Indonesia — a secular democracy — is the world’s most populous Muslim country. Saudi Arabia is the historic birthplace of Islam; its wealth, the sacred mosques in Mecca and Medina, and the hajj (a pilgrimage that is the fifth pillar of Islam) mean it has always had an outsized impact — especially on Muslim-majority countries. While for Western Muslims many of these conversations may not feel so urgent, topical, or even interesting, that hardly means they are not hugely significant for hundreds of millions.

Hugely significant would be an understatement.

A remarkable partnership helped shape the R20, and specifically this inaugural R20.

The R20 is driven by the Indonesian Islamic organization Nahdlatul Ulama, building on its shared religious vision with the Muslim World League, headquartered in Saudi Arabia. Nahdlatul Ulama counts tens of millions of Indonesians as members. The NU has long backed Indonesia’s foundational secularism and continues to support its relatively recent transition to democracy; it also promotes interfaith collaboration including with Buddhists and Hindus and always strongly critiques extremism.

In turn, the Muslim World League is the Islamic world’s largest NGO.

Headquartered in the historic birthplace of the faith, the Muslim World League enjoys a concomitantly massive influence, including over 1,000 clergy in dozens of countries. Its secretary general, Abdul-Karim Al-Issa, is a highly regarded Islamic scholar who has visited Auschwitz with Jewish leaders, toured Christian Evangelical churches in America and invited Hindu and Buddhist leaders to Riyadh — in a country where, a few years ago, it was taboo even to celebrate holidays from other faith traditions.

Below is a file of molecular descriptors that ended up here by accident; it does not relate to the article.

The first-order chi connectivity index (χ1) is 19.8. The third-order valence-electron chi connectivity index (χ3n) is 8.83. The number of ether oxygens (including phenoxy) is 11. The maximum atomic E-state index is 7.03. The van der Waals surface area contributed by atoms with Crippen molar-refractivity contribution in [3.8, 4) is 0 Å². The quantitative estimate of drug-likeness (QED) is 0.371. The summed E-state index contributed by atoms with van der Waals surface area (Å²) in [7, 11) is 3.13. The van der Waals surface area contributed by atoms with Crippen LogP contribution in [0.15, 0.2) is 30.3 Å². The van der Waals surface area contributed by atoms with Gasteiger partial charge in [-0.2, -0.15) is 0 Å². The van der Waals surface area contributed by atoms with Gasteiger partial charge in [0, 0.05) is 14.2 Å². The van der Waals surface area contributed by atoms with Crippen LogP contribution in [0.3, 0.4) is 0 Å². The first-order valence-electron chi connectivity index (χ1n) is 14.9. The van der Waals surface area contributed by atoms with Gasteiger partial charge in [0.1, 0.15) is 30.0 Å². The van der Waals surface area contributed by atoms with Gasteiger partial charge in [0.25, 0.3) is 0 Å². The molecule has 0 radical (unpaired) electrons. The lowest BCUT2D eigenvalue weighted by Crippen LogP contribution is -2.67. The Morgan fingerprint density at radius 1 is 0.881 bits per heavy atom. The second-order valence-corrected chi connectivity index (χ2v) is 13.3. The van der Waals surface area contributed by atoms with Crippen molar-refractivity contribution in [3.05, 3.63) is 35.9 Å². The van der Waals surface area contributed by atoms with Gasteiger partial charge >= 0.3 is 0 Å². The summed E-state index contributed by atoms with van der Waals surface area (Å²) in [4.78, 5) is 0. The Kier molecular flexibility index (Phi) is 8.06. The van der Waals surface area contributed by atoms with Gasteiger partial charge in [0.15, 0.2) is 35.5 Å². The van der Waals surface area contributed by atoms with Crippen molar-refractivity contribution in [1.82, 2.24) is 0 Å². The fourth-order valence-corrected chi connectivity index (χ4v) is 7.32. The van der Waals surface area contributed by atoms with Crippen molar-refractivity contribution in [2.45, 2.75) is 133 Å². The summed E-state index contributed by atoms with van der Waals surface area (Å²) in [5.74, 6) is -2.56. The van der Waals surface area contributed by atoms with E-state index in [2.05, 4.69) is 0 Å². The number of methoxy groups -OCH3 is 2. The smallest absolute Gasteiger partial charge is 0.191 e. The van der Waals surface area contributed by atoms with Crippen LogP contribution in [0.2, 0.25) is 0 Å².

Just how far will this partnership go? Opening the R20, NU Chairman Yahya Cholil Staquf called for faith leaders to work with secular leaders to promote social development, interfaith solidarity and more sustainable economies. Echoing and embodying that spirit, Al-Issa announced the Muslim World League was establishing a humanitarian fund for victims of war, a new and substantial initiative that will aim to aid civilians, including those in Ukraine. This is exceptional, yes. But it is also not unusual.

The Muslim World League was the force behind the Makkah Charter. This pioneering treatise, ratified in Islam’s holiest city, signed by over 1,000 Muslim scholars and endorsed by 6,000 more Muslim thinkers and visionaries, lays out a stunningly ecumenical vision for a moderate, peaceful and plural Islam. (Signatories come from over 130 countries.) It emphasizes, among other things, Islam’s commitment to female empowerment, environmental preservation and tolerance for all religious and sectarian differences.

For those who aren’t Muslim, or invested in faith, perhaps the initiatives the Nahdlatul Ulama and Muslim World League are spearheading seem unimportant — though I’m hard-pressed to see how the world’s fastest-growing and second-largest faith is meaningfully incidental to anyone.

In just days, United Kingdom Prime Minister Rishi Sunak, President Joe Biden and the leaders of other powerful nations will convene in Bali. They’ll have much to talk about, from Ukraine to the climate crisis. But their task will be harder because the world has fragmented. The West, too, is in a precarious position, under pressure from without and within.

Whatever happened to enlightened self-interest?

Capitalizing on the emergence of a hugely influential, transnational Muslim civil society partnership emphatically backing global cooperation from the halls of the G20 seems an urgent thing to do. Right now, after all, the West needs all the friends we can find. Where once we dictated to the Muslim world, perhaps now we could even learn some very important things from the Muslim world. The R20 builds upon and concretizes evolutions that go back to the Makkah Charter and still further.

Should we be so surprised? We’ve long been tempted to see the Islamic world as incompatible, irrelevant, or even incendiary. But all along it’s been so far more than that: A complex, recently volatile but nevertheless kindred civilization, which shares much in terms of ancestry and has proven itself, like Western culture, to be capable of reaching out across the world.

At a time when our challenges include and stretch beyond all of us, our approaches should too.